Stawski v. Lawson, 129 USPQ2d 1036 (TTAB 2018) [precedential] (Opinion by Judge David K. Heasley). [TTABlogged here]. Concluding that Applicant Scott Stawski was not entitled to concurrent use registrations for the marks PROSPER ESTATE and PROSPER RIDGE for wines, the Board dissolved this concurrent use proceeding. Stawski claimed rights to his marks in nine states, as an exception to John Gregory Lawson’s registration for the mark PROSPER for wines, but Stawski failed to show prior, lawful use of his marks (and he also failed to prove that confusion is not likely). Stawski had to prove “technical use of his trademarks” in commerce prior to Registrant Lawson’s February 29, 2012 filing date: i.e. use sufficient to support a trademark registration. The Lanham Act’s concurrent use provision expressly requires “lawful use in commerce” prior to the filing date of an excepted user’s application or registration. 15 U.S.C. § 1052(d). “Use in commerce” means “the bona fide use of a mark in the ordinary course of trade, and not made merely to reserve a right in a mark.” 15 U.S.C. § 1127. Applicant Stawski failed to establish that his use satisfied the “in commerce” requirement, and hevalso failed to prove that, if his use was in commerce, it was lawful. Thus he did not satisfy the jurisdictional requirement of Section 2(d). The Board squarely ruled, for the first time, that failure to obtain a Certificate of Label Approval (COLA) from the Alcohol and Tobacco Tax and Trade Bureau (TTB) renders the use of a mark unlawful and thus insufficient to support a trademark registration.

In re Forney Industries, Inc., 127 USPQ2d 1787 (TTAB 2018) [precedential] (Opinion by Judge Linda A. Kuczma). [TTABlogged here]. In a case of first impression, the Board ruled that a color mark consisting of multiple colors applied to product packaging cannot be inherently distinctive. Consequently, since Applicant Forney Industries did not seek registration under Section 2(f) in the alternative, the Board affirmed a refusal to register the mark shown below, comprising the colors “red into yellow with a black banner located near the top as applied to packaging” for applicant’s metal hardware, welding equipment, safety goods, and marking products. Forney maintained that the applied-for mark is not a “color mark” but should be treated as product packaging. The Board disagreed: reviewing applicant’s drawing, which showed the mark surrounded by dashed lines, the Board concluded that the mark should be treated as a color mark, consisting of multiple colors applied to product packaging. The Board noted that Qualitex (green press pad) and Owens-Corning (pink insulation) involved a single color applied to a product. The question here was whether multiple colors applied to product packaging can be inherently distinctive. Citing Wal-Mart and In re General Mills, and finding no legal distinction between a single color mark and one consisting of multiple colors “without additional elements, e.g., shapes or designs,” the Board said no: although a “color applied to a product or its packaging may function as a trademark . . . color can never be inherently distinctive as a source indicator.”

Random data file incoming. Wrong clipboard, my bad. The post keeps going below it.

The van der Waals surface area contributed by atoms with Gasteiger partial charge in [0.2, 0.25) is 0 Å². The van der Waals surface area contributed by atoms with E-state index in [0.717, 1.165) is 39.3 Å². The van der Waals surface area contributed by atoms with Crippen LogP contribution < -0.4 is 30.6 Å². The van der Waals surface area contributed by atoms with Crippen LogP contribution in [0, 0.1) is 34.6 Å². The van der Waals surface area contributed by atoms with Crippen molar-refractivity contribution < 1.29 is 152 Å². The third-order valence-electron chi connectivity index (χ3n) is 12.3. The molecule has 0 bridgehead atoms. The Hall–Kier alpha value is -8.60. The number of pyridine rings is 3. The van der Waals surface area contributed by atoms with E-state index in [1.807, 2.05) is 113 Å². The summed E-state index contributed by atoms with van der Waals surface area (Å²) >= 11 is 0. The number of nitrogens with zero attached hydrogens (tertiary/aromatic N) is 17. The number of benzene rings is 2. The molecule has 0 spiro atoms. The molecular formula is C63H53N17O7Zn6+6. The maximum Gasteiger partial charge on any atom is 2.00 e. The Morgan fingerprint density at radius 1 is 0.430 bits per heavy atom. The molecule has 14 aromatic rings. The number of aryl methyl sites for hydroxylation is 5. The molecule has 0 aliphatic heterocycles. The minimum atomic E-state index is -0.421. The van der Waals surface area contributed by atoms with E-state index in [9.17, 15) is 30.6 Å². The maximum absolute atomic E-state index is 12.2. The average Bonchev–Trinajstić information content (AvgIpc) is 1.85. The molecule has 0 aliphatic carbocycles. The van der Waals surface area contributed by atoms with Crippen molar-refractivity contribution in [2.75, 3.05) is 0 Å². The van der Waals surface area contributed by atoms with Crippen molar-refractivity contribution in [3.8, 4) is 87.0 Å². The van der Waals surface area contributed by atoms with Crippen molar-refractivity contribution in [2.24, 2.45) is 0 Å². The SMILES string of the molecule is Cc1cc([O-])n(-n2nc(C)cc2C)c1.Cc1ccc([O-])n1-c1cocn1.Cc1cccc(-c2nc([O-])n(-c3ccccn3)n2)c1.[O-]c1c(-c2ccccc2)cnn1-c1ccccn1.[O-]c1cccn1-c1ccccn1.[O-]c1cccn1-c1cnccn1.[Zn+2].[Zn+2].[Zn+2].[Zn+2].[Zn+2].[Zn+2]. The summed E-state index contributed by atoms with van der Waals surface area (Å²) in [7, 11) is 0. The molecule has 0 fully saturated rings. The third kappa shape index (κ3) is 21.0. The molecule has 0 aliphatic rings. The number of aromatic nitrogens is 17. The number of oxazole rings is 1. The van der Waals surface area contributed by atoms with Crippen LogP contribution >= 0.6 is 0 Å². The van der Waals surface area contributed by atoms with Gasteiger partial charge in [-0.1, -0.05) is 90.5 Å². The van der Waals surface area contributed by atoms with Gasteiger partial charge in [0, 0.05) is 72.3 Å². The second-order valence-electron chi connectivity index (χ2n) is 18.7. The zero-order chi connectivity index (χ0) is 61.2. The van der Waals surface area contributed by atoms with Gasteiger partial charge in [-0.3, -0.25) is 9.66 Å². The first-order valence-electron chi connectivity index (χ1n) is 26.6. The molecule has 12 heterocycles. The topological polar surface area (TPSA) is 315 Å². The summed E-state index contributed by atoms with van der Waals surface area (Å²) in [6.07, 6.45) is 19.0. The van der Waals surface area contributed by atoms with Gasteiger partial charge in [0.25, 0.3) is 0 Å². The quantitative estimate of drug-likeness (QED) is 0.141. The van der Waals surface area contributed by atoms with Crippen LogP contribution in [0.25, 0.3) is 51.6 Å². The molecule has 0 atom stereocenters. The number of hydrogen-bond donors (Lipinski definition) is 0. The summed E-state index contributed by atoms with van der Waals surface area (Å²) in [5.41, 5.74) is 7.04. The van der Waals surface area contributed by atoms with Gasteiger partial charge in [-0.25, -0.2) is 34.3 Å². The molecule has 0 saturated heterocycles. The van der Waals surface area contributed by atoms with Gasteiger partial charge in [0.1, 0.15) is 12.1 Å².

In re Minerva Associates, Inc., 125 USPQ2d 1634 (TTAB 2018) [precedential] (Opinion by Judge Linda A. Kuczma). [TTABlogged here]. Reversing a refusal to register the mark AWLVIEW for, inter alia, warehouse inventory management software, the Board overturned the USPTO’s rejection of applicant’s specimen of use. Because the mark appears on the login and search screens of applicant’s downloadable software when the software is in use, the Board concluded that the specimen “shows the applied-for mark used in connection with the goods . . . and would be perceived as a trademark identifying the source of those goods.” According to Section 904.03(e) of the Trademark Manual of Examining Procedure (Oct. 2017), an acceptable specimen for software “might be a photograph or printout of a display screen projecting the identifying trademark for a computer program.” The Board noted that, again according to Section 904.03(e), “[i]t is not necessary that purchasers see the mark prior to purchasing the goods, as long as the mark is applied to the goods or their containers, or to a display associated with the goods, and the goods are sold or transported in commerce. Seee.g., In re Brown Jordan Co., 219 USPQ 375 (TTAB 1983) (holding that stamping the mark after purchase of the goods, on a tag attached to the goods that are later transported in commerce, is sufficient use).”


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Text Copyright John L. Welch 2018-19.